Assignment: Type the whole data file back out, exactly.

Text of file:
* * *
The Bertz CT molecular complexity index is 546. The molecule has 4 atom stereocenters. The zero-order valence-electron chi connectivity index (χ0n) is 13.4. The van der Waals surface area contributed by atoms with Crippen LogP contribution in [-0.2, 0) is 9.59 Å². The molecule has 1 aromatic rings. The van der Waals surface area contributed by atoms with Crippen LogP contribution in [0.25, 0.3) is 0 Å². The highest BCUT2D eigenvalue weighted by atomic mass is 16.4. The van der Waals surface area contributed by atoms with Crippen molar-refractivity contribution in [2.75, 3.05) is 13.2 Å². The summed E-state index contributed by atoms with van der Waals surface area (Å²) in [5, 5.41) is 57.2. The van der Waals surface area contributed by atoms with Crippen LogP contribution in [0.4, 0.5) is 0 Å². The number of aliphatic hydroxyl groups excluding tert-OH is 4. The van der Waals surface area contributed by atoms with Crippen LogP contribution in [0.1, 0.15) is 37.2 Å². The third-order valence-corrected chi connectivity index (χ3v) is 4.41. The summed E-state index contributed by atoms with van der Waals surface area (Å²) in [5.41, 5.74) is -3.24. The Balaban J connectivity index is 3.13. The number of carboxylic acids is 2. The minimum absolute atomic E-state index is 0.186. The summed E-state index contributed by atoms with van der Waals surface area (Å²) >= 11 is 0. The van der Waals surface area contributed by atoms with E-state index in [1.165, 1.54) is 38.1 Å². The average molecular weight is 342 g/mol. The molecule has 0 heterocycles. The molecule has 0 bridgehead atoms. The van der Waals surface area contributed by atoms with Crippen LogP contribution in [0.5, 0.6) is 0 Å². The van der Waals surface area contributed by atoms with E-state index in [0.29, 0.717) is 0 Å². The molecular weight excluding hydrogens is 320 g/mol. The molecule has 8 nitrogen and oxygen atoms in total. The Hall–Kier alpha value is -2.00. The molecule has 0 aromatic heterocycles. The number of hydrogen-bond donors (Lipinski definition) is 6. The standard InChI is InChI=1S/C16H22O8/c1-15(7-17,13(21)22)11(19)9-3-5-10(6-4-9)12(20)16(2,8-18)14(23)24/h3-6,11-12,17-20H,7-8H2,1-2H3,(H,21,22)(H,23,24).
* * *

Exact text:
The Bertz CT molecular complexity index is 546. The molecule has 4 atom stereocenters. The zero-order valence-electron chi connectivity index (χ0n) is 13.4. The van der Waals surface area contributed by atoms with Crippen LogP contribution in [-0.2, 0) is 9.59 Å². The molecule has 1 aromatic rings. The van der Waals surface area contributed by atoms with Crippen LogP contribution in [0.25, 0.3) is 0 Å². The highest BCUT2D eigenvalue weighted by atomic mass is 16.4. The van der Waals surface area contributed by atoms with Crippen molar-refractivity contribution in [2.75, 3.05) is 13.2 Å². The summed E-state index contributed by atoms with van der Waals surface area (Å²) in [5, 5.41) is 57.2. The van der Waals surface area contributed by atoms with Crippen LogP contribution in [0.4, 0.5) is 0 Å². The number of aliphatic hydroxyl groups excluding tert-OH is 4. The van der Waals surface area contributed by atoms with Crippen LogP contribution in [0.1, 0.15) is 37.2 Å². The third-order valence-corrected chi connectivity index (χ3v) is 4.41. The summed E-state index contributed by atoms with van der Waals surface area (Å²) in [5.41, 5.74) is -3.24. The Balaban J connectivity index is 3.13. The number of carboxylic acids is 2. The minimum absolute atomic E-state index is 0.186. The summed E-state index contributed by atoms with van der Waals surface area (Å²) >= 11 is 0. The van der Waals surface area contributed by atoms with E-state index in [1.165, 1.54) is 38.1 Å². The average molecular weight is 342 g/mol. The molecule has 0 heterocycles. The molecule has 0 bridgehead atoms. The van der Waals surface area contributed by atoms with Crippen LogP contribution in [0.5, 0.6) is 0 Å². The van der Waals surface area contributed by atoms with E-state index in [0.29, 0.717) is 0 Å². The molecular weight excluding hydrogens is 320 g/mol. The molecule has 8 nitrogen and oxygen atoms in total. The Hall–Kier alpha value is -2.00. The molecule has 0 aromatic heterocycles. The number of hydrogen-bond donors (Lipinski definition) is 6. The standard InChI is InChI=1S/C16H22O8/c1-15(7-17,13(21)22)11(19)9-3-5-10(6-4-9)12(20)16(2,8-18)14(23)24/h3-6,11-12,17-20H,7-8H2,1-2H3,(H,21,22)(H,23,24).